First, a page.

First Comics News: What is the Pack and what are your goals there?
Barbara Randall Kesel: In 2005 or 6 (my email history turned into vapor, so you’d have to contact Lee Nordling for exact details), Lee started up The Pack, a packaging company to serve publishing clients who suddenly wanted to take advantage of the explosion in interest in graphic novels but had no idea what one was or how to go about creating it. He brought me on board to work with him on this. Many publishers balked when they realized that graphic novel artists actually expected to be paid for their work—they were used to giving a $5K or so advance to a writer and getting a book. When we explained how much time it takes for the artist, in particular, they’d balk. One really smart thing Lee did was set up the contracts so we would be paid in units and have the money in hand for each next step from an artist: in case a project got canceled, we could guarantee all creators would receive payment for all work they’d delivered. I wrote the adaptation script for Black is For Beginnings, a nice little graphic novel from Flux. Lee worked on a few more that I wasn’t involved with, but The Pack turned out to be a great idea at the wrong time for the publishing industry. We heard “Great plan, but we’re ceasing all acquisitions until 2010” many times in 2008…
1st: What about being an editor do you find rewarding?
Barbara: I love getting a concept from nothing to something, working with creative teams to tease an idea into coherent form from that place where it’s just a cool sketch or a stray thought. I like the “casting” of putting together a creative team, especially when they gel like the team of Jeph Loeb and Tim Sale. I like encouraging new artists—I’ve got a good “find weakness” eye for the soft spots in their training and their style potential. As the process goes along, you’re so fixated on every little detail that the story fades from memory, then springs to life when the final printed (or transmitted) copies show up.
1st: How did working on CrossGen’s Meridian change your life?
Barbara: I’m not sure I’d say it changed my life, but it was the first and best opportunity to do the sort of “girl book” I’d been pushing for years. In today’s era of kickass girl characters, it’s hard to make people understand how resistant our industry was to any title where a non-pneumatically-enhanced female character was the center of the story, not the accessory.
1st: Why do you enjoy working on “My Little Pony”?
Barbara: I worked on the first one because I was asked to. I’ve only done three scripts so far: I seem to have a talent for making story pitches that are too close to what they’re doing next, and I’m not a giant fan of the whole “pitch me anything” approach—I’d rather have an editor ask me to pitch something with a specific character or problem to narrow down the strike zone, but that’s’ a lot to ask—so while I LOVE scripting these, getting to the point where there’s something I can script often eats up more time than I can give it in between bigger projects.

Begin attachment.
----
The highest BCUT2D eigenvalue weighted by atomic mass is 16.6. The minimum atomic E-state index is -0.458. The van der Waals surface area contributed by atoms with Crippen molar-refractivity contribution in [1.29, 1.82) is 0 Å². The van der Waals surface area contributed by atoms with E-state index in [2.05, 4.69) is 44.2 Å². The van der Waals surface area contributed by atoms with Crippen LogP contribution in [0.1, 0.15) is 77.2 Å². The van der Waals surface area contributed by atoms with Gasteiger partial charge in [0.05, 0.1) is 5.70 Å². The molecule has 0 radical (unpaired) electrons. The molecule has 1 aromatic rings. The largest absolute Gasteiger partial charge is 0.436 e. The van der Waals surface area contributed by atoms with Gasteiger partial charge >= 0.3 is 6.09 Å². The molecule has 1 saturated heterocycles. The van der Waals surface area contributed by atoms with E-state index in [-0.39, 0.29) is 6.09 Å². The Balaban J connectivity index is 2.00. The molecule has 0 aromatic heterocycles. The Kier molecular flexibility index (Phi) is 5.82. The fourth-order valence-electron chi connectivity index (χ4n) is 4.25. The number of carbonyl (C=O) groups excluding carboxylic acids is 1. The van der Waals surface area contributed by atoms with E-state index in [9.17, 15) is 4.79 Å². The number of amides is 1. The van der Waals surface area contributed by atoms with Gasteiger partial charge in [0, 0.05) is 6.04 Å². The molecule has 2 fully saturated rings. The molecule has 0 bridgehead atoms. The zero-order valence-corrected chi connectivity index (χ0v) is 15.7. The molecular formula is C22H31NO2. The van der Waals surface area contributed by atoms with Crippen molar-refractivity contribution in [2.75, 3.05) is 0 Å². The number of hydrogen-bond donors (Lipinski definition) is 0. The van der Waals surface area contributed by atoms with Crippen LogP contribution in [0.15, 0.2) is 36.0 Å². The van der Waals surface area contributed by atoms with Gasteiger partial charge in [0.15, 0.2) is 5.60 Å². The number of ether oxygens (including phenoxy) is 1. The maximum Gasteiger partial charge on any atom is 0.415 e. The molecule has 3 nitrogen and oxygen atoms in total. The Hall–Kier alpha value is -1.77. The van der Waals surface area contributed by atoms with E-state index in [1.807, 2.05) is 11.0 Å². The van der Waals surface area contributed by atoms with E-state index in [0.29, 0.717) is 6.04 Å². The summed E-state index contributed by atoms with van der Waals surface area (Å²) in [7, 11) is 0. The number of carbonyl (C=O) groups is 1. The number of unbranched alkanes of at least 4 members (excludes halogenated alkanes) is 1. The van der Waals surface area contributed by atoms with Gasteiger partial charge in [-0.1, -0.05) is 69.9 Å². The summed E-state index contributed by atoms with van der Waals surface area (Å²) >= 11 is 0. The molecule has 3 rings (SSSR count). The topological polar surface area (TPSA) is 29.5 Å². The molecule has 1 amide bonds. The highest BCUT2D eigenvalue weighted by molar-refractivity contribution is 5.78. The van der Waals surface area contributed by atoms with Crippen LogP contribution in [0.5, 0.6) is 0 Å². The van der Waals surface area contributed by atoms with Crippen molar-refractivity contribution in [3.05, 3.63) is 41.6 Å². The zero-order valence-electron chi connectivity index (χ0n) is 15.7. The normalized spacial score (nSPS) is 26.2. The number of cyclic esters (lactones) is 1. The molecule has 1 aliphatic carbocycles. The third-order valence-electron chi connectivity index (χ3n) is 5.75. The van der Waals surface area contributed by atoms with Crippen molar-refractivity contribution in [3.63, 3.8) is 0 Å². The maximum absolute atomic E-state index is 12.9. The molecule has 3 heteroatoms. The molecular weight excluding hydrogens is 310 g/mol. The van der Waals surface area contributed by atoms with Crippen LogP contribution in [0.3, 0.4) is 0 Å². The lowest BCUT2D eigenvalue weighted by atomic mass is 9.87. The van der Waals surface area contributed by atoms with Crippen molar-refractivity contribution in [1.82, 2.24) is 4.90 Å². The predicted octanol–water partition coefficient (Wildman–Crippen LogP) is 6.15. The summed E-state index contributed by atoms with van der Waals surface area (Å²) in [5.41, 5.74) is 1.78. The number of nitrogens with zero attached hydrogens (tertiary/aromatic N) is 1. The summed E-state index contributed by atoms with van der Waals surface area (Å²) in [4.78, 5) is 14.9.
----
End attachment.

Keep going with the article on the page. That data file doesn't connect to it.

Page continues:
1st: Which Little Pony are you most like?
Barbara: Have you SEEN my library?
1st: What elements do you incorporate into a “My Little Pony” story?
Barbara: Um, ponies. And lots of fun.
1st: Why do you continue writing, what do you personally get out of it?
Barbara: I can’t not make stuff up and write it down. And sometimes people pay me to write their characters. I love spreading the delight—every time I write a comic, I imagine being able to read it fresh and try to pack it with all sorts of little doors to let the reader’s imagination to wander off into.
1st: How would you describe Grace, the Ruler of the Golden City?
Barbara: When we started CGW, I suggested that we be different from other companies and have the most powerful character in our universe be a woman (Mike ended up having to have a more powerful cosmic character because, boys, but…!) and the rest of the team agreed. I described Grace as no-nonsense, but having the same relationship to normal people as a mother of a three-year-old: you let them touch the hot stove after you’ve warned them not to if that’s the only way they’ll learn, but you make sure they don’t step off the cliff— protective and motherly, but not likely to put up with a lot of nonsense.
1st: You created a lot of characters of them all do you have a favorite?
1st: How do you feel the portrayal of women in comics has changed since you first started in comics?
Barbara: It’s definitely evolving in a positive way. And it’s not just because of the number of women now involved; there’s an expanding awareness of women’s potential from the men in our industry. “Woman” no longer means just one body shape, one personality, one orientation: it’s a whole range of character types.
1st: What are you looking forward to doing next?
Barbara: I’m working with a small startup with a really cool app idea that I can’t say anything about yet. It has amazing potential and we’re developing a storytelling approach to fit it. Looking forward to the second volume of Shadowzone, Ryan Odagawa’s project. And I’ve got a rough outline and a couple of chapters of a book (doesn’t EVERY writer?) and bringing more new artists into the field.
1st: Which superpower would you most like to have and why?
Barbara: I used to say Phantom Girl’s power, but this week, I’d kill to be able to split into multiple bodies and get caught up on all the half-done stuff.
1st: Can you tell us something about you that few know?
Barbara: I’m double-jointed: not enough to be a Cirque du Soleil member, but enough to lurch wildly when I’m tired and have objects drop through my hands like water. It’s comedy gold.
1st: What do you have to say to the many fans of your work?
Barbara: Hello and Thank You!